In any case, advertisers have always understood how to motivate people to buy their products or services in this way. This then ultimately leads to the fact that we accumulate more and more possessions, since the amount of possessions is equated with prosperity, well-being or just an improvement.

Minimalism - how do I start?

Many Japanese people who have recently devoted themselves to teaching report sudden incidents in their lives - it suddenly became "too much" for various reasons. The return to what is necessary and important is the lived consequence. Of course, minimalists also need products and services to live, and under no circumstances should the Japanese starve themselves to death in order to fully live the teaching.

But any question before buying / hiring a service can be a first step. Do I really still need a suit, does it have to be a picture on the wall, do I really need all these "friends" on social media?

Ultimately, minimalism does not only run through one's own property, but through all areas of life: consumption is drastically reduced, and the positive result is an appreciation of what is available and of oneself. The lack of objects reveals its appreciation.

What minimalism furniture is there?

Well, that depends a little on the living situation. It is difficult to imagine that an avowed minimalist would prefer a sweeping chandelier to a simple ceiling lamp (if at all!).

In relation to your own furniture, however, this means above all that things should have a function, that they have to fulfill a purpose. Anyone who then pays attention to a simple design, be it of Japanese or Scandinavian origin, should at least have taken the first step in the right direction from our consumer-dominated world, since the furniture itself is reduced to the bare essentials and to flourishes, ornaments or rare Refrain from materials.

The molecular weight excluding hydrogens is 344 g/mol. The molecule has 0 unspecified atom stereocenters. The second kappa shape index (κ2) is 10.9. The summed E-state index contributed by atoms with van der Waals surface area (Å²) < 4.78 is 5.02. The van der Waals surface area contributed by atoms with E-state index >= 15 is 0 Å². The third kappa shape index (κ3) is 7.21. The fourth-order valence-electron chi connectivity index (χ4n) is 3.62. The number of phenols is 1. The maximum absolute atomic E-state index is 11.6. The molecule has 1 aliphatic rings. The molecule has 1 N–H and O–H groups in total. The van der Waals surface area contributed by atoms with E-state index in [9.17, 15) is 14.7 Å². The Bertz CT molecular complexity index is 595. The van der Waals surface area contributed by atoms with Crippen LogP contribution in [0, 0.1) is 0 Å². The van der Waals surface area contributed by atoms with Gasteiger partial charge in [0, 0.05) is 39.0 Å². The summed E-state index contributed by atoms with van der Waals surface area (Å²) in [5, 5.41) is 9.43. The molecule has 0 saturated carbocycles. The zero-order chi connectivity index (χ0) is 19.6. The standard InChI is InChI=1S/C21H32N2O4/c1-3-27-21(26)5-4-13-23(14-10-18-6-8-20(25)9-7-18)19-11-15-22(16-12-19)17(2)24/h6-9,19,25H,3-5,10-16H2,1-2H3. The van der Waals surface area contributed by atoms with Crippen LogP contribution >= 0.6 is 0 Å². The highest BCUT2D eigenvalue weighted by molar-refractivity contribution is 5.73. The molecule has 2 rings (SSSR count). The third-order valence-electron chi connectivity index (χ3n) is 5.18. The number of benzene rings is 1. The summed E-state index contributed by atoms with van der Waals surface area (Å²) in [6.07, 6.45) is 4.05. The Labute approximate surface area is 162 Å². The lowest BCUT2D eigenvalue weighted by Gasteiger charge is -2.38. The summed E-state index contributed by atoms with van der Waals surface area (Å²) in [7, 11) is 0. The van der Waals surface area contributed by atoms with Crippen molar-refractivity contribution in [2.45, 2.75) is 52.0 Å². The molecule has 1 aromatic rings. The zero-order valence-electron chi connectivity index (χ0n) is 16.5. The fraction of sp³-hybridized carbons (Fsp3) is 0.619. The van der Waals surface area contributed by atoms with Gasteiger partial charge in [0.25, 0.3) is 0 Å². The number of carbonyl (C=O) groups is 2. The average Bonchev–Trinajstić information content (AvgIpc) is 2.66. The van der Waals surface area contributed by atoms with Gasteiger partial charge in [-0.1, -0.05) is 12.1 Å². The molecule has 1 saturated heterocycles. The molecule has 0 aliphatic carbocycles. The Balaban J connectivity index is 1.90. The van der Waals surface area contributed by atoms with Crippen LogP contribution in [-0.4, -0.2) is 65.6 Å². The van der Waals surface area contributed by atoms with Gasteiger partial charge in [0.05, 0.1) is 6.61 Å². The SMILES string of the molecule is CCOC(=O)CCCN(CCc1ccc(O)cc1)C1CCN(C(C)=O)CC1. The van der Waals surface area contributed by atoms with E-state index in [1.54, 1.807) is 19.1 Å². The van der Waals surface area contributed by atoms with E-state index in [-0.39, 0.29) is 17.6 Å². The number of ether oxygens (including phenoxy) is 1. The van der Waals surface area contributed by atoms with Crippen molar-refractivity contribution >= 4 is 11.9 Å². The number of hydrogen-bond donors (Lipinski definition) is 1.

Trend minimalism apartment - this is how you furnish yourself new and discreet

Sure, a family with 4 children has different demands on their living space than a single - but both can clear out their living space (see Konmari method) and furnish themselves with a simple, functional design.

We have listed once how a “new minimalist” can get off to a good start and run through this once for the living room, dining room and bedroom:

The living room

The center of the apartment should above all be functional, yet elegant. The reduction to the essentials leaves room for breathing and life in this room.

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The dining room

This is where the whole family comes together, and this is where we spend time together. Let's get back time-space!

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The bedroom

Often as a collection point for all items that don't fit elsewhere, the bedroom is becoming less and less a place to relax. A lot of free space and space are particularly important here in order not to have the feeling of sleeping in a storage room.

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The first step has been taken - but how do I prevent the routine from creeping back in?

Here too, many experts have tips and tricks ready. Those who live minimalistically are allowed to own things and also buy things (or swap or borrow them, depending on the "characteristics" of what they have lived). For many people there is the challenge of not being allowed to own more than 100 items, but here the experts argue about whether you have to count a pair of socks as one or two things. But well, that leads a little too far at this point.

Back to modern minimalism: If you are planning a purchase, you must always ask yourself in advance whether it is really necessary or whether an alternative product also works: Does it have to be the expensive coffee capsule machine? Isn't a normal filter machine enough or even a return to the good old hand filter?

In the case of purchases that are one-off (as a rule, even non-minimalists rarely have more than one coffee machine at home) there is usually no equivalent item that can then be abolished.

But if you buy a new cookbook, for example, you can consider giving away an old book for it. (By the way, nobody is forced to throw things away: swap things with others, donate things to social institutions or sell your old belongings on the Internet!)

Do you feel ready?

How do you say appropriately so beautiful? Even the longest journey begins with the first step. If you want to clear out your life, you will find many books and ideas on the Internet. Anyone who feels emptiness despite a full apartment can take the first step on the long journey. Our tip: start right away! Don't put it on the back burner and get some inspiration.

Mari Kondo's book “Magic Cleaning” can be bought second-hand or, even better, borrowed from your city's library. Because you don't want to escape consumption by buying something new first, do you? 🙂

CategoriesLifestyleTagsJapan, minimalism, living